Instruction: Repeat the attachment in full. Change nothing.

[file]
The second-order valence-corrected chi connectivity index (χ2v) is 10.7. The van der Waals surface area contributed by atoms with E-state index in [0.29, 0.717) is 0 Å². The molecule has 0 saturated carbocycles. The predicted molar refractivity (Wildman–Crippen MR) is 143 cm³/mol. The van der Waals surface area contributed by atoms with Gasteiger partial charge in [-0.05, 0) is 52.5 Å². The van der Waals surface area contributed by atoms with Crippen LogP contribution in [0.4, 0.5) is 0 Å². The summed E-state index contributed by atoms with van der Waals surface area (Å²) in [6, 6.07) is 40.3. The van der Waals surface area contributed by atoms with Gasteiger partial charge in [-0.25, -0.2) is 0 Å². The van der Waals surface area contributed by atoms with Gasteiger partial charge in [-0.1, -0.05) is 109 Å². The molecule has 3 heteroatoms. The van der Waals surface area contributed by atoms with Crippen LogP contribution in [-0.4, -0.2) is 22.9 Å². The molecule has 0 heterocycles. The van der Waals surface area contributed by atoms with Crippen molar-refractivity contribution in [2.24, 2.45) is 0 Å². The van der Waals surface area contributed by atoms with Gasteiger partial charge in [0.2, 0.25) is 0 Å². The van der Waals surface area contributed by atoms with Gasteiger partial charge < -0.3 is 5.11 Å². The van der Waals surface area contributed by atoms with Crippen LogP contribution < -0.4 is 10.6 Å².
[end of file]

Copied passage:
The second-order valence-corrected chi connectivity index (χ2v) is 10.7. The van der Waals surface area contributed by atoms with E-state index in [0.29, 0.717) is 0 Å². The molecule has 0 saturated carbocycles. The predicted molar refractivity (Wildman–Crippen MR) is 143 cm³/mol. The van der Waals surface area contributed by atoms with Gasteiger partial charge in [-0.05, 0) is 52.5 Å². The van der Waals surface area contributed by atoms with Crippen LogP contribution in [0.4, 0.5) is 0 Å². The summed E-state index contributed by atoms with van der Waals surface area (Å²) in [6, 6.07) is 40.3. The van der Waals surface area contributed by atoms with Gasteiger partial charge in [-0.25, -0.2) is 0 Å². The van der Waals surface area contributed by atoms with Gasteiger partial charge in [-0.1, -0.05) is 109 Å². The molecule has 3 heteroatoms. The van der Waals surface area contributed by atoms with Crippen LogP contribution in [-0.4, -0.2) is 22.9 Å². The molecule has 0 heterocycles. The van der Waals surface area contributed by atoms with Crippen molar-refractivity contribution in [2.24, 2.45) is 0 Å². The van der Waals surface area contributed by atoms with Gasteiger partial charge in [0.2, 0.25) is 0 Å². The van der Waals surface area contributed by atoms with Gasteiger partial charge < -0.3 is 5.11 Å². The van der Waals surface area contributed by atoms with Crippen LogP contribution < -0.4 is 10.6 Å².